The federal government and the state-owned Federal Electricity Commission (CFE) must shoulder part of the blame for the natural gas shortage that has plagued the country this week and caused a major power outage in northern Mexico on Monday, according to two energy sector analysts.
The government’s decision to halt projects planned by the previous administration along with its ignorance of the need for greater gas storage capacity and its failure to increase electricity transmission capacity contributed to the blackout that left some 4.7 million residents without power on Monday, said two analysts who spoke to the business news website El CEO.
The government and the CFE have attributed the blackout to the extreme cold snap in the United States that froze pipes and caused gas prices to soar but the analysts argue that Mexico should have been better prepared for the possibility of supply interruptions.
“There is a series of self-inflicted problems,” Rosanety Barrios said. “There was a large-scale natural gas storage project and they canceled it. The five-year plan that the National Gas Control Center [Cenagas] presented [in 2018] … was rejected.”
One of the canceled projects was a floating storage regasification unit planned for Pajaritos, Veracruz. Pemex issued an international invitation to tender for the project in 2018 and was due to select a winner in February 2019. But under the current federal government, which took office in December 2018, Cenagas was given responsibility for the project and promptly canceled it.
Had it gone ahead, Mexico would have had additional daily storage capacity of 600 million cubic feet of gas since the start of last year, the newspaper Reforma reported. That capacity could have helped to alleviate the gas shortages Mexico has faced this week.
Another 10-billion-cubic-feet-per-day gas storage project slated for Veracruz was canceled in May 2020.
The government’s cancelation of new rounds of oil and gas block auctions initiated by its predecessor was another of the self-inflicted problems cited by Barrios. The auctions were designed to reduce Mexico’s dependence on natural gas imports by selling off blocks to private companies but the government nevertheless stopped them, she said.
President López Obrador is determined to cut Mexico’s reliance on fuel imports but he wants state-owned companies, not private ones, to take the lead.
Barrios noted that the previous government created conditions that allowed renewable energy companies to make a greater contribution to Mexico’s energy mix but the López Obrador administration has adopted a hostile attitude toward the sector and is seeking to sideline it in favor of the CFE.
“They’ve been blocking the [different] options that Mexico has, especially with this preferential initiative that seeks to block private investment,” the analyst said.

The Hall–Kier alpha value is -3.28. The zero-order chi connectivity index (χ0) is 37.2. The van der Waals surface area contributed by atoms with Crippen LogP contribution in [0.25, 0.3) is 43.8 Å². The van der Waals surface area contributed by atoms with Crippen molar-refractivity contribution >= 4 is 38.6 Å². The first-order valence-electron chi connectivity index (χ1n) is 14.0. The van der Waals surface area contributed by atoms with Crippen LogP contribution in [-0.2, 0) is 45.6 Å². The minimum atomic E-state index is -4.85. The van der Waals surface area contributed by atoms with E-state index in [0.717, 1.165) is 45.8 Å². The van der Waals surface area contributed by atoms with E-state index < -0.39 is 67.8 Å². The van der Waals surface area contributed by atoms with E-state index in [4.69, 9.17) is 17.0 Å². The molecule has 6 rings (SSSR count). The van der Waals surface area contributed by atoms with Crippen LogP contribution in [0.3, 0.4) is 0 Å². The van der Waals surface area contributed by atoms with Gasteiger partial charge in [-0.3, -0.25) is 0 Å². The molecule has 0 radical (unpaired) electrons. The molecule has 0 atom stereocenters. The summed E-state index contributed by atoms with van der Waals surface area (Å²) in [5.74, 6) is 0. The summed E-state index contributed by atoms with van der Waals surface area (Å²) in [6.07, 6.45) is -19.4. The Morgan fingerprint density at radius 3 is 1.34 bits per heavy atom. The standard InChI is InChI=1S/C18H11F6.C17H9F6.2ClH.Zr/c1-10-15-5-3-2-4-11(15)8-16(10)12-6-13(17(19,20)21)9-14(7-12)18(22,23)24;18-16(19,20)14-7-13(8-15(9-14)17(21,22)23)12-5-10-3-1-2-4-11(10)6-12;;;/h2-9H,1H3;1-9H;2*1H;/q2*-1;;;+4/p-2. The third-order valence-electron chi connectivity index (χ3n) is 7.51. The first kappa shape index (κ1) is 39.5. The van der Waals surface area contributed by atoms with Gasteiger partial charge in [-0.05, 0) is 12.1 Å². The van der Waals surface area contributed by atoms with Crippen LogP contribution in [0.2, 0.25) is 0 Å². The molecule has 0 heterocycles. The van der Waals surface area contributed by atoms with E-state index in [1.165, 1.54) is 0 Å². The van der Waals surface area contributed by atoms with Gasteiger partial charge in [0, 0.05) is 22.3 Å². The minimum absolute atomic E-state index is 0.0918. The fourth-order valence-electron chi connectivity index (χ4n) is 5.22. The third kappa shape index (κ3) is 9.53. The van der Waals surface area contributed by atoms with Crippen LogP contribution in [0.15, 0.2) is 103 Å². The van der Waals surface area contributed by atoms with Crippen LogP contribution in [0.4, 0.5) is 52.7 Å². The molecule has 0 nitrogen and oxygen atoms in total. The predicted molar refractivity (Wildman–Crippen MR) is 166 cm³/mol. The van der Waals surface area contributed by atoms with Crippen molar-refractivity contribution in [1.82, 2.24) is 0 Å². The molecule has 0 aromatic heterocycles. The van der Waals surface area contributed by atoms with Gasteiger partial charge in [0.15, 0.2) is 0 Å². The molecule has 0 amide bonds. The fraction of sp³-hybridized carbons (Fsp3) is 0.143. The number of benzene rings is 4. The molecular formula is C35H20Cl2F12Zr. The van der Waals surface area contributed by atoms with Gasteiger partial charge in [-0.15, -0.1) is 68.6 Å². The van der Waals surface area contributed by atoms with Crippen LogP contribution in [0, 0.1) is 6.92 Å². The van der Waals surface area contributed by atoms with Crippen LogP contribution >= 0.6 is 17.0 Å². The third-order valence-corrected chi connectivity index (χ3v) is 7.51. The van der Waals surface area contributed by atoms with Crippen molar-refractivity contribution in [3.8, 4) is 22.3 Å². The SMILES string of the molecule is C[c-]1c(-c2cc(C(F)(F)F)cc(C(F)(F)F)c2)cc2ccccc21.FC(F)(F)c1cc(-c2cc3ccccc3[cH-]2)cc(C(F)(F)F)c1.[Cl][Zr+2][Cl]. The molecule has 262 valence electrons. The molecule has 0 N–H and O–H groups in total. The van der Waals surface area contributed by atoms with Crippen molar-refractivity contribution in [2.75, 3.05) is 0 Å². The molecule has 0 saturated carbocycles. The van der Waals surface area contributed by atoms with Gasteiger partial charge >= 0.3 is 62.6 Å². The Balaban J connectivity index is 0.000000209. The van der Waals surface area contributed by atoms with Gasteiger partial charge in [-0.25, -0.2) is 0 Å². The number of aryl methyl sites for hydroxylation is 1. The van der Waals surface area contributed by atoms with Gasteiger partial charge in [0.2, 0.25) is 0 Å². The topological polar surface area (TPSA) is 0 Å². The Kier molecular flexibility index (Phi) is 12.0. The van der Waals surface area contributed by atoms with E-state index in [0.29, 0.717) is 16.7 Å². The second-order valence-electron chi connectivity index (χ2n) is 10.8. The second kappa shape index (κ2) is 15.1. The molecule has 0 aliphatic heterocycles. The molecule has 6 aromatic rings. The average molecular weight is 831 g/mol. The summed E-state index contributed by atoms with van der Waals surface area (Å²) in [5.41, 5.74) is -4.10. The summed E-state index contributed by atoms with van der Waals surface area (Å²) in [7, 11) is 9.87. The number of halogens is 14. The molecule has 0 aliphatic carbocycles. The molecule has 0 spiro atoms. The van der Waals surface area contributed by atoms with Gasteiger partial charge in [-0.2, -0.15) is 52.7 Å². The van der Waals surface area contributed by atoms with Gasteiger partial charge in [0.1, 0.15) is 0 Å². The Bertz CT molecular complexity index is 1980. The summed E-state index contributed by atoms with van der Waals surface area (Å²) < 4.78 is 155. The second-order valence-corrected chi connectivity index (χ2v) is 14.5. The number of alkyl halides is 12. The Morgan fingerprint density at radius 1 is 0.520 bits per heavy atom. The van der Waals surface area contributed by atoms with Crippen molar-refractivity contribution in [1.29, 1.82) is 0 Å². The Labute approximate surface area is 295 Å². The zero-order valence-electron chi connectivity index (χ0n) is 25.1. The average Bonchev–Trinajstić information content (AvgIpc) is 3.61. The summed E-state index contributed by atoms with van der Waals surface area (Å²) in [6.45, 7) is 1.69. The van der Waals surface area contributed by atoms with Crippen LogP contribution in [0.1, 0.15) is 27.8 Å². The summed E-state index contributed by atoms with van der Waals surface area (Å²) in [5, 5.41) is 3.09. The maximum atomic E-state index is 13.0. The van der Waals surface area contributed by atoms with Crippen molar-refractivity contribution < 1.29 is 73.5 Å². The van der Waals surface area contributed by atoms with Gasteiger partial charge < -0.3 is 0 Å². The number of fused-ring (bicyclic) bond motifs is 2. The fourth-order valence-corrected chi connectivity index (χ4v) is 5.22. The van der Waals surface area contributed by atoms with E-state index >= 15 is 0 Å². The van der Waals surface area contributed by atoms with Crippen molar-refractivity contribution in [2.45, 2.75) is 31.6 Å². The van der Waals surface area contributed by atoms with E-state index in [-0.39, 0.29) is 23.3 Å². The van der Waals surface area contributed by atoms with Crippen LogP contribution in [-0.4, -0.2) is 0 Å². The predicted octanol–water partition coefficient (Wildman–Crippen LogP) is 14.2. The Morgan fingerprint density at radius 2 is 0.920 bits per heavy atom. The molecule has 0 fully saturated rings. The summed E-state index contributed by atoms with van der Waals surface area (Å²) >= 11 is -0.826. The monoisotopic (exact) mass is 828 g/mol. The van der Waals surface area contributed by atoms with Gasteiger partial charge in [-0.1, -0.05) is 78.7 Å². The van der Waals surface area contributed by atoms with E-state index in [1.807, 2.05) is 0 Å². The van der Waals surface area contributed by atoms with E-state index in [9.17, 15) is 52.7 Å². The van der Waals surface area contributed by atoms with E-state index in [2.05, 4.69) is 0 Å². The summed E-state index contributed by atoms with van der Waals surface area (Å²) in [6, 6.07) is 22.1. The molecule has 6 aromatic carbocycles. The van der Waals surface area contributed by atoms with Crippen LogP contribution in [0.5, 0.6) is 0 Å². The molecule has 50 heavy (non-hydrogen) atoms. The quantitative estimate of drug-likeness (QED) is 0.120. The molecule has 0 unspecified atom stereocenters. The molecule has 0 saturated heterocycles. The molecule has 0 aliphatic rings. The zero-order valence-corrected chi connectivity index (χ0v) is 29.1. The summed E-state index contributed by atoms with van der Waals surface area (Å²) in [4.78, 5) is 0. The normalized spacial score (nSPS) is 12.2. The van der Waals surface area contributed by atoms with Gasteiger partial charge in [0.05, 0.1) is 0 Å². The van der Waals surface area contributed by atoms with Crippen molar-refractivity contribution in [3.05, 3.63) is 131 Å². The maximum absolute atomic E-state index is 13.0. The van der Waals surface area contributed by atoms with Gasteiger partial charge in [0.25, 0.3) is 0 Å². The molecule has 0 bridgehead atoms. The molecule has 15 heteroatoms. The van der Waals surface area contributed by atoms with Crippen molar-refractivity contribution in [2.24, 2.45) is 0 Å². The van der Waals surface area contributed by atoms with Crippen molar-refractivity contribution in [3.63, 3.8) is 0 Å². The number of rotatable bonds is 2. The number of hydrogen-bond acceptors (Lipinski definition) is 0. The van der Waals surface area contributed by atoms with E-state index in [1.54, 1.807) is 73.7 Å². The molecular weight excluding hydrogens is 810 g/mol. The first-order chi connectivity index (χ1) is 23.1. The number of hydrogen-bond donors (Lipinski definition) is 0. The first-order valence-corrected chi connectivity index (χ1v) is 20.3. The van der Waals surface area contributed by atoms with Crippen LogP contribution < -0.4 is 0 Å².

She questioned why the government is blocking such investment when it doesn’t have money of its own to invest in the electricity sector.
“It’s clear that the government doesn’t have resources to invest in the Mexican electricity system. It’s not me saying it, the federal budget says it,” Barrios said.
Víctor Ramírez, another energy analyst, said that greater transmission capacity in the national grid could have provided greater resilience in the electricity system when the gas supply interruption began. He added that a lack of transmission capacity is a longstanding problem.
“There has been a lack of transmission development. Some of the lines that had problems due to overflow in the early hours [of Monday] are lines that should have been reinforced. It’s something that this government neglected to do as well as the previous government,” Ramírez said.
The CFE has largely managed to restore electricity supply after Monday’s blackout by using its own resources including fuel oil and coal to ramp up generation, although it was forced to cut power temporarily in many parts of the country on Tuesday to reduce pressure on the national system.
However, Mexico remains vulnerable to further major outages while it continues to depend heavily on natural gas imports, which are used to generate a large percentage of the country’s energy and supply private manufacturing companies, some of which were forced to halt production this week.
For now, natural gas flows from Texas appear to be normalizing even though Texas Governor Greg Abbott placed a temporary ban on the fuel leaving the state to ensure power generators there have sufficient supplies amid the cold weather the state is experiencing.
The website Natural Gas Intelligence reported that scheduled deliveries of piped gas from Texas to Mexico increased to 1.6 billion cubic feet per day (Bcf/d) on Thursday from 1.3 Bcf/d on Wednesday and 1.1 Bcf/d on Tuesday. Export volumes from Texas to Mexico typically exceed 2 Bcf/d.
Although shipments have declined this week “there are still significant gas flows into Mexico,” said Matthew Lewis, senior director of research at East Daley Capital Advisors, a Colorado based provider of oil sector data.